id: 06640087
dt: a
an: 2016f.00776
au: Cable, John
ti: How-many-ness and rank order ‒ towards the deconstruction of ‘natural
number’.
so: Pope, Sue (ed.), Proceedings of the British Society for Research into
Learning Mathematics (BSRLM). Proceedings of the British congress of
mathematics education, BCME-8, University of Nottingham, UK, April
14‒17, 2014. London: British Society for Research into Learning
Mathematics (BSRLM). 33-40 (2014).
py: 2014
pu: London: British Society for Research into Learning Mathematics (BSRLM)
la: EN
cc: E20 F30 D20 E40
ut: mathematics and philosophy; foundations of mathematics; natural numbers;
number concepts; cardinality; cardinal numbers; ordinal numbers;
quantity and quotity; counting; numerals; addition
ci: ME 2015b.00177
li: http://www.bsrlm.org.uk/BCME8/BCME8-05.pdf
ab: Summary: This paper concerns a philosophical, but highly practical, issue
arising at the interface between mathematics and education, and I claim
that mathematics education offers insights where mathematical
philosophy has ground to a halt. More specifically it concerns the two
related but distinct concepts of how-many-ness (alias quotity) and rank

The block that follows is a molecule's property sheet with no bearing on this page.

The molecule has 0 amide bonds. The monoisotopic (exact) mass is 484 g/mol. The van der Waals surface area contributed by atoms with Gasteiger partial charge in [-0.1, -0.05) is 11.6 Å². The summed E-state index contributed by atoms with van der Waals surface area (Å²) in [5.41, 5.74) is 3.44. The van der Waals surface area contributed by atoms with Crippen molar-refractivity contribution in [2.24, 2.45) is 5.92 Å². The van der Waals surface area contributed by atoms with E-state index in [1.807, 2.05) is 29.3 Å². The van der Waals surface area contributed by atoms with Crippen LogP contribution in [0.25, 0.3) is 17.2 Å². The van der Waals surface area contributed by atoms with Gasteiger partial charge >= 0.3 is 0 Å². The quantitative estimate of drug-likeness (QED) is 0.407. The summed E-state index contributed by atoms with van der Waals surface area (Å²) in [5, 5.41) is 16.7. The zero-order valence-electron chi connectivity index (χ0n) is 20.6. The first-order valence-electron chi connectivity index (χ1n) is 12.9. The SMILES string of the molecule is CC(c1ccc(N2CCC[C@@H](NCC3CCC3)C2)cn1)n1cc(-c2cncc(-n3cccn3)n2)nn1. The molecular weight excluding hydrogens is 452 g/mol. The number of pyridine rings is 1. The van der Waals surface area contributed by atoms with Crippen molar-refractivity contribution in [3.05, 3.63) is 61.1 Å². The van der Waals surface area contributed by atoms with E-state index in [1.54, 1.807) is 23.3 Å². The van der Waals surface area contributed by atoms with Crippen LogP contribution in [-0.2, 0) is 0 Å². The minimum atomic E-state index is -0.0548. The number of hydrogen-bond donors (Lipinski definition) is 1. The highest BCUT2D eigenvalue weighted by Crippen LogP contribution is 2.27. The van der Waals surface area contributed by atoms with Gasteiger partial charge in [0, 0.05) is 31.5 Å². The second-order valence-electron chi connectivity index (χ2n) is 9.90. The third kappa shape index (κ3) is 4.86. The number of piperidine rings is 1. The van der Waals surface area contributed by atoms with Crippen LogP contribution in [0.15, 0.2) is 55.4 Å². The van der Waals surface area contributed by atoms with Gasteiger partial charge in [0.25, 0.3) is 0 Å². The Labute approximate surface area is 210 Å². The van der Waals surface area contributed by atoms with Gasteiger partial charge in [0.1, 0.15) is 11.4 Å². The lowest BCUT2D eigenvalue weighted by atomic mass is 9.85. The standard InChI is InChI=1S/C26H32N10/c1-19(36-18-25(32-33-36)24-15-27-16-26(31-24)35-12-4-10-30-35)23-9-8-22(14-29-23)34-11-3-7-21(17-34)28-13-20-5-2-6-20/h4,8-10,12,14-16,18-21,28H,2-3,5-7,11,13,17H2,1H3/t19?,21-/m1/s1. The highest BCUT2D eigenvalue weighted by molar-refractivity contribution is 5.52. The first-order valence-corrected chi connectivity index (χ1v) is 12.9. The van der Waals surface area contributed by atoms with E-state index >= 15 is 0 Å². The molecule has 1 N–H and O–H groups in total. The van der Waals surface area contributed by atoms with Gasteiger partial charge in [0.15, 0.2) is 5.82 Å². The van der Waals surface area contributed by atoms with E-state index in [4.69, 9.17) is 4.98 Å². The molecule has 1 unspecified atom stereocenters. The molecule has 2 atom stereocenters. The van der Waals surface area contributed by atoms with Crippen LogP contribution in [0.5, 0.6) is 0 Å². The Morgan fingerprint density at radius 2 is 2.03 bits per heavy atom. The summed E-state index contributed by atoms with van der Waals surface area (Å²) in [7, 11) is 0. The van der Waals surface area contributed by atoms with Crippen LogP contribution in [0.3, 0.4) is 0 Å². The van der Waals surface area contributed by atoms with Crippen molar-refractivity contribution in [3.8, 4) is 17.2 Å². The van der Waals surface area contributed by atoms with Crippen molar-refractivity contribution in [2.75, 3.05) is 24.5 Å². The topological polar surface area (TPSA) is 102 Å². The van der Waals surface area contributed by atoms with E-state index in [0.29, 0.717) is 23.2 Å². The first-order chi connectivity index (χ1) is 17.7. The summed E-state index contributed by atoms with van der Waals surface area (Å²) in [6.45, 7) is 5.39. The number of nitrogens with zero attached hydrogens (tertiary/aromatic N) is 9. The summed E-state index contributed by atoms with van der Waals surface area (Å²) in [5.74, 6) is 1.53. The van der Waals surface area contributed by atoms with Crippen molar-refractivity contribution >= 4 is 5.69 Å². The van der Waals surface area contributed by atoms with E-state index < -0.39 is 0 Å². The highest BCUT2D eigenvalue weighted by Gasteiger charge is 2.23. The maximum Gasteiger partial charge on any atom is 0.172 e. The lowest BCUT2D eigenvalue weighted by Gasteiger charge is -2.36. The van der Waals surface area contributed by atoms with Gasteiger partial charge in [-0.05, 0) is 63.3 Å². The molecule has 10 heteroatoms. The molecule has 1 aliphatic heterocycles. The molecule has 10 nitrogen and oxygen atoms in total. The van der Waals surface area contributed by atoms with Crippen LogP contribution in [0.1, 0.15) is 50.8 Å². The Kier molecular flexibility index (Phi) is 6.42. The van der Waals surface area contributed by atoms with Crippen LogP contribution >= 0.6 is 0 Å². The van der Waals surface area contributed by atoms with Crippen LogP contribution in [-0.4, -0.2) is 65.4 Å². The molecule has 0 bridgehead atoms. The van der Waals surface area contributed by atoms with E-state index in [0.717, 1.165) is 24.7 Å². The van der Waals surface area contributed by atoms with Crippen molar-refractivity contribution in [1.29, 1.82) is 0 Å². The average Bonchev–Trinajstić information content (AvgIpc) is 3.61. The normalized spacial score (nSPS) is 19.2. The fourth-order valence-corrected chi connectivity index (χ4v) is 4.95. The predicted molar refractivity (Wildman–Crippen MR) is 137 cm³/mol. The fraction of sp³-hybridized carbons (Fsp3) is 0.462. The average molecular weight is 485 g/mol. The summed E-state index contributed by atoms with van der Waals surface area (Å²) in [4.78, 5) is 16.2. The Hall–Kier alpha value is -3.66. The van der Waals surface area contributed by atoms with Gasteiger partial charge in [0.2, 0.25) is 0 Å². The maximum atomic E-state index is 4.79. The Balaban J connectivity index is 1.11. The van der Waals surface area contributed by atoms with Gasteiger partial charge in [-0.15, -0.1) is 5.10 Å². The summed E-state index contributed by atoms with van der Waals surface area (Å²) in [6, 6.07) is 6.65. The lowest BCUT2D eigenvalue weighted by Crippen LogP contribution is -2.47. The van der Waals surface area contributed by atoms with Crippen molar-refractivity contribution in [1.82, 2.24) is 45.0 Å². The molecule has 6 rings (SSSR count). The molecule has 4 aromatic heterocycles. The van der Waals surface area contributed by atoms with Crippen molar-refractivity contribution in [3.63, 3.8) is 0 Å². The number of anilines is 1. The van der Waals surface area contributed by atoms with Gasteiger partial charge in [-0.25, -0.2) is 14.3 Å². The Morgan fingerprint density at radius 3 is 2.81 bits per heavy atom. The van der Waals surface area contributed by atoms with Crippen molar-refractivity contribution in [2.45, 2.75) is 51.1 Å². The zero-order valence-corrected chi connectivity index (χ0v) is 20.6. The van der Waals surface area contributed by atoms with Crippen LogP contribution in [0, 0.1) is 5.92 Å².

order, whose separate identities are traditionally obscured by the
language of ‘number’. (Sometimes they are called ‘cardinal
number’ and ‘ordinal number’. More often they are wrapped up
together as ‘natural number’.) The teacher of young children has
the advantage over the philosopher that she works with people before
they have acquired all the prejudices of their native language, and we
shall build on the analysis of counting by {\it R. Gelman} and {\it C.
R. Gallistel} [The child’s understanding of number. Cambridge, MA:
Harvard University Press (1986; ME 2015b.00177)], concluding that
‘natural number’ as normally conceived is something of an illusion,
for only quotity has the properties expected of ‘number’, while
rank order is a mere quality.
rv: